Girls – they want to have fun

She was supremely confident in her songwriting ability, but the record company insisted on providing her with musical material that they wanted her to record.  So she took whatever was passed her way and re-wrote it.  A prime example was this, her first major single released in 1983.

Originally written by New Wave musician Robert Hazard with a male point of view, she found the song to be slightly misogynistic, so with Hazard’s approval she re-worked it into a “playful romp celebrating female camaraderie.” The Platinum-certified result reached Number 2 on both the UK and US Charts and “Girls Just Want to Have Fun” was quickly acclaimed as a feminist anthem.

LISTEN TO TODAY’S SELECTION – Saturday 17 November

Raised in Ozone Park, Queens where she was born in 1953, Cynthia Ann Stephanie “Cyndi” Lauper, whose single mother worked as a waitress, was the middle child of three. Having exhibited an artistic side since she was very young, with her mother’s encouragement she experimented with fashion and dyed her hair in radical colors, even  as an adolescent.  She also spent a great deal of time listening to Billie Holiday, Judy Garland, Ella Fitzgerald and the Beatles, and when her big sister gave her a guitar she learned to play and began to write her own songs.

By the late ‘70s Lauper had already performed in numerous cover bands and was supporting herself in various odd jobs when she and a musician friend decided to form the Retro-Rockabilly group, Blue Angel.  With Lauper helping to write much of the group’s material Blue Angel became increasingly popular on the club circuit and eventually an eponymous album was released. Although critically acclaimed it didn’t sell well however, and the band soon broke up.  Still, Lauper’s four octave singing range (she also had perfect pitch) and distinctive vocal style had gained plenty of recognition and in late 1983, with a new manager, a trendy quasi-punk image and a new record deal, she released her debut album “She’s So Unusual”.

It was a fitting name. “She’s So Unusual” reached Number 4 on the Billboard Album Chart (it would continue to chart for well over a year) and Lauper became the first female ever to have four consecutive Billboard Top 5 hits from a single album.  Although her label had expressed little faith in her songwriting ability, “Time After Time” topped the charts and was one of the biggest hits of 1984, while “She Bop” reached Number 3 and the Jules Shear penned song, “All Through the Night” peaked at Number 5. The album also included a cover of The Brains’ “Money Changes Everything” although that single “only” made it to Number 27 on the charts.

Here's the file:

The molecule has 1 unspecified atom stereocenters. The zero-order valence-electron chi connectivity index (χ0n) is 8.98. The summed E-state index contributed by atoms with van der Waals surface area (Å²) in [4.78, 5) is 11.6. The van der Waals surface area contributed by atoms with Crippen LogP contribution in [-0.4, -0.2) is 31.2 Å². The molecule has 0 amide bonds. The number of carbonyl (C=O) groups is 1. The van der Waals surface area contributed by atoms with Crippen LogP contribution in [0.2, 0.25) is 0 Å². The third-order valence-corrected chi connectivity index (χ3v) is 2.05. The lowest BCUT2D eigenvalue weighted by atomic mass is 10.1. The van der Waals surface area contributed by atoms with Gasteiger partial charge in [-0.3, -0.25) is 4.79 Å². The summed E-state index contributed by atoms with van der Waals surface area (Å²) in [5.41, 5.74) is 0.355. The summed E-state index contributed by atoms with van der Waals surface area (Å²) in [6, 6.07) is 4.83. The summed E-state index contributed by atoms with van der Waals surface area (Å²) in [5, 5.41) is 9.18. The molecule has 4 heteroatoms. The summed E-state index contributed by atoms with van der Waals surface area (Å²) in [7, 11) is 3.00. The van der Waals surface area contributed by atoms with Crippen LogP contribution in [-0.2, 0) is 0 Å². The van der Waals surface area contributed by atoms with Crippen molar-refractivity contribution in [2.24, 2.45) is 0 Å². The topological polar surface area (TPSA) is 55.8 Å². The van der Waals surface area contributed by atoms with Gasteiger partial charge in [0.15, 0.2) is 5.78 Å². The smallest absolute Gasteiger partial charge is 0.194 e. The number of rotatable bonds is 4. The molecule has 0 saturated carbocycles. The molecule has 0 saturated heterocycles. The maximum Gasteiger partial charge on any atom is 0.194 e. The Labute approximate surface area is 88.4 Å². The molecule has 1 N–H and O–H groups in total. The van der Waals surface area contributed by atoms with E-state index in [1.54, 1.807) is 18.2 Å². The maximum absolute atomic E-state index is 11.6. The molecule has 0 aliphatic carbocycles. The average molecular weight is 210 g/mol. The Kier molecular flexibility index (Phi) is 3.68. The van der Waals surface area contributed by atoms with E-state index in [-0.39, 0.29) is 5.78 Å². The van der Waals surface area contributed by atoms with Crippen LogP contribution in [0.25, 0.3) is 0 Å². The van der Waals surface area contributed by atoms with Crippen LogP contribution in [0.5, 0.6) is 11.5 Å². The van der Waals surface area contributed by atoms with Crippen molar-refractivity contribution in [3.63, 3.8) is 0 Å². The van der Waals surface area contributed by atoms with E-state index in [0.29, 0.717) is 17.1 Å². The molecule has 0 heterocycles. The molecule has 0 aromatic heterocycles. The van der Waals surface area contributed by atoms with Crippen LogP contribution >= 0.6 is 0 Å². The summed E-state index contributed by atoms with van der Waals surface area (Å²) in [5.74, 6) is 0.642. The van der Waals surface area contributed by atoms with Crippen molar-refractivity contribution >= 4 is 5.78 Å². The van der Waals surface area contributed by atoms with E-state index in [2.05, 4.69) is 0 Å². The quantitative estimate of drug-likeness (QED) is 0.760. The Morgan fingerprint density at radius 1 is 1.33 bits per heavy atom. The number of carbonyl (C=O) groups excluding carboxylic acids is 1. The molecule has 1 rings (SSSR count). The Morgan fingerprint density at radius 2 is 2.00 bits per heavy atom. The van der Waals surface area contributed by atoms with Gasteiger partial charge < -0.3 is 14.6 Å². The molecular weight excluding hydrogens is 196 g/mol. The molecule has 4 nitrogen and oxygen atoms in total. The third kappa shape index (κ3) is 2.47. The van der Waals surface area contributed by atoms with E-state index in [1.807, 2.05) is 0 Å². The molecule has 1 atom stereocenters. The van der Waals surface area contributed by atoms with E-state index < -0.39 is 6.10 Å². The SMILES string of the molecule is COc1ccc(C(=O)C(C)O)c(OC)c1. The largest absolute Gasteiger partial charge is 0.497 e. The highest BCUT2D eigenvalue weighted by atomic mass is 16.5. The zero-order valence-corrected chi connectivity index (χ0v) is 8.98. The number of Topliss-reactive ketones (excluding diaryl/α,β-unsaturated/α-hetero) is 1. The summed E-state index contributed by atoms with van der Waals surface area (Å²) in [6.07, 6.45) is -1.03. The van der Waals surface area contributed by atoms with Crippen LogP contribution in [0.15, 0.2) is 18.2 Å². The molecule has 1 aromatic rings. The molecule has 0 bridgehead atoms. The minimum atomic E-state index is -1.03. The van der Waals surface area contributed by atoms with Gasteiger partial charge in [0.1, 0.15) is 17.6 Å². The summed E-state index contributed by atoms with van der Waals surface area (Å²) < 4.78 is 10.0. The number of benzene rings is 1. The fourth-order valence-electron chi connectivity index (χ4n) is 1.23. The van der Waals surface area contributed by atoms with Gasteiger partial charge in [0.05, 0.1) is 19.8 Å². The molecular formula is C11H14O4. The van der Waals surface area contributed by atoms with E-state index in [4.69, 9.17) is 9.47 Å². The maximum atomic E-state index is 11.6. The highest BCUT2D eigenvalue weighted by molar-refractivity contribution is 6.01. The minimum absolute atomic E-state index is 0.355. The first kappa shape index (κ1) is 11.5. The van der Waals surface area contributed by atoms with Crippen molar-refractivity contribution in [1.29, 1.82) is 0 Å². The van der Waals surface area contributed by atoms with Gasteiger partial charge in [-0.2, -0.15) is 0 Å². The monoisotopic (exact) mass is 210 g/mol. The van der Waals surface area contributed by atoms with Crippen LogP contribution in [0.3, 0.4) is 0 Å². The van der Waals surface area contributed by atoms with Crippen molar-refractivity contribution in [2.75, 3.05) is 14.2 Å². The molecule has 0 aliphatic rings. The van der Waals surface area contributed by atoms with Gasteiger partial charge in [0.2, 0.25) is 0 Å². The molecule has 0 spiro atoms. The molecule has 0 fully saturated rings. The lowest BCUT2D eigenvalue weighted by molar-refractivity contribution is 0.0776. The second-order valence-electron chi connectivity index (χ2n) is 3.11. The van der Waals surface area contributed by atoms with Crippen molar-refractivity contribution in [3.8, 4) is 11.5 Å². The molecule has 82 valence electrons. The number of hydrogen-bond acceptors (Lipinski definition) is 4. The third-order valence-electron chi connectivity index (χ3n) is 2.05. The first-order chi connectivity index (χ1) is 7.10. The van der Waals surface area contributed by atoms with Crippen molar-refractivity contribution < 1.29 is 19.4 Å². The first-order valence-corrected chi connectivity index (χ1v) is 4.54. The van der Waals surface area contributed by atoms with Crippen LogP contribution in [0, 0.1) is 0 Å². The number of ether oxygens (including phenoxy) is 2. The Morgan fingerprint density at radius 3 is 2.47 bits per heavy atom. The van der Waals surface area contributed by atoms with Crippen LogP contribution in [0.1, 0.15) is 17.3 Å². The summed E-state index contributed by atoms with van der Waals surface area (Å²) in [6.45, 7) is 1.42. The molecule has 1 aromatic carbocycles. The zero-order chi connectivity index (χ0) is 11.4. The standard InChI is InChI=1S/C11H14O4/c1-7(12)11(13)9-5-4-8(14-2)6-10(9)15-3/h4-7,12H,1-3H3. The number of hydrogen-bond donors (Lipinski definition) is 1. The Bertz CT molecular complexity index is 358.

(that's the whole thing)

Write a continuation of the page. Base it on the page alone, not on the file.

She’s So Unusual” went on to sell more than 16 million copies world-wide and Lauper won the 1985 Grammy Award for Best New Artist. However it’s that debut single (and the album’s second track) that remains her signature song to this day and the video that accompanied it has been (separately) ranked among the Top 50 greatest music videos by MTV, VH1 and Rolling Stone.

Shot in Manhattan’s Lower East Side in the summer of ‘83, it cost less than $35,000 to make, thanks in part to an all-volunteer cast including: her mother, who played herself; her brother; her manager; her (straight-laced, suit-wearing) attorney; friend and fellow musician, Steve Forbert; a number of secretaries from her record label; and in a role that some of us can sincerely empathize with, friend and professional wrestling manager, Lou Albano as her father.

The cost was also minimized by the free loan of some of the most sophisticated video equipment then available.  SNL producer Lorne Michaels, who was a fellow client of Lauper’s attorney, had just purchased the multi-million-dollar digital editing equipment, which Lauper and her producer used to create several innovative computer-generated images of her dancing and then leading the entire cast in a snake-dance through the streets of Manhattan that winds up in an homage to the Marx Brothers’ iconic stateroom scene in the film “A Night at the Opera”.

Surely it’s true that girls just want to have fun, and who can doubt in this case that Cynthia Ann Stephanie Lauper…well and truly did.

Girls Just Want to Have Fun

 I come home in the morning light

My mother says when you gonna live your life right

Oh mother dear we’re not the fortunate ones

And girls they want to have fun

Oh girls just want to have fun

The phone rings in the middle of the night

My father yells what you gonna do with your life

Oh daddy dear you know you’re still number one

But girls they want to have fun

Oh girls just want to have –

That’s all they really want

Some fun

When the working day is done

Girls – they want to have fun

Oh girls just want to have fun

Some boys take a beautiful girl

And hide her away from the rest of the world

I want to be the one to walk in the sun

Oh girls they want to have fun

Oh girls just want to have

That’s all they really want

Some fun

When the working day is done

Girls – they want to have fun

Oh girls just want to have fun,

They want to have fun,

They want to have fun….

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